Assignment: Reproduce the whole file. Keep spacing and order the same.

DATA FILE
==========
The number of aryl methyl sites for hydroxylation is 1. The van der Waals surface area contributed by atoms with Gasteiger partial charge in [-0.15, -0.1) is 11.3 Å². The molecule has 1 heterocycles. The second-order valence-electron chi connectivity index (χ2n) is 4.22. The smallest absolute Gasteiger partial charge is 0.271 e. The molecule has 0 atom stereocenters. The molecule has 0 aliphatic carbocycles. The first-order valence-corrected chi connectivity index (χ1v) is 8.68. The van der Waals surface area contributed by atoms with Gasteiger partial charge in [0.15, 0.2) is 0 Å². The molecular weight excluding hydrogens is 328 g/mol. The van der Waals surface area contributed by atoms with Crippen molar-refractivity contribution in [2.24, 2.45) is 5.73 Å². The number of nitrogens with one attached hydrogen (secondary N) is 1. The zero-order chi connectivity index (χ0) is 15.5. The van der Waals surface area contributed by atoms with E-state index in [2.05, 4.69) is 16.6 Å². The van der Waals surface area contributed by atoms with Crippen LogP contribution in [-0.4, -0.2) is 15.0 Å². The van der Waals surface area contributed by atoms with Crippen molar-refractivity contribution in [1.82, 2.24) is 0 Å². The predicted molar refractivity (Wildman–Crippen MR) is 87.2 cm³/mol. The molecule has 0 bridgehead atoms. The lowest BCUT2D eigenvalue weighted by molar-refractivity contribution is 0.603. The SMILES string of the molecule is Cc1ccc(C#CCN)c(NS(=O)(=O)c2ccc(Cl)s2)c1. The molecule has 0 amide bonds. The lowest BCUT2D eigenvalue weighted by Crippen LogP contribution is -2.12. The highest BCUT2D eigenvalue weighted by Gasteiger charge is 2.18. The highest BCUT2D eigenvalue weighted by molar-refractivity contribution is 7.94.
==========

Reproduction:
The number of aryl methyl sites for hydroxylation is 1. The van der Waals surface area contributed by atoms with Gasteiger partial charge in [-0.15, -0.1) is 11.3 Å². The molecule has 1 heterocycles. The second-order valence-electron chi connectivity index (χ2n) is 4.22. The smallest absolute Gasteiger partial charge is 0.271 e. The molecule has 0 atom stereocenters. The molecule has 0 aliphatic carbocycles. The first-order valence-corrected chi connectivity index (χ1v) is 8.68. The van der Waals surface area contributed by atoms with Gasteiger partial charge in [0.15, 0.2) is 0 Å². The molecular weight excluding hydrogens is 328 g/mol. The van der Waals surface area contributed by atoms with Crippen molar-refractivity contribution in [2.24, 2.45) is 5.73 Å². The number of nitrogens with one attached hydrogen (secondary N) is 1. The zero-order chi connectivity index (χ0) is 15.5. The van der Waals surface area contributed by atoms with E-state index in [2.05, 4.69) is 16.6 Å². The van der Waals surface area contributed by atoms with Crippen LogP contribution in [-0.4, -0.2) is 15.0 Å². The van der Waals surface area contributed by atoms with Crippen molar-refractivity contribution in [1.82, 2.24) is 0 Å². The predicted molar refractivity (Wildman–Crippen MR) is 87.2 cm³/mol. The molecule has 0 bridgehead atoms. The lowest BCUT2D eigenvalue weighted by molar-refractivity contribution is 0.603. The SMILES string of the molecule is Cc1ccc(C#CCN)c(NS(=O)(=O)c2ccc(Cl)s2)c1. The molecule has 0 amide bonds. The lowest BCUT2D eigenvalue weighted by Crippen LogP contribution is -2.12. The highest BCUT2D eigenvalue weighted by Gasteiger charge is 2.18. The highest BCUT2D eigenvalue weighted by molar-refractivity contribution is 7.94.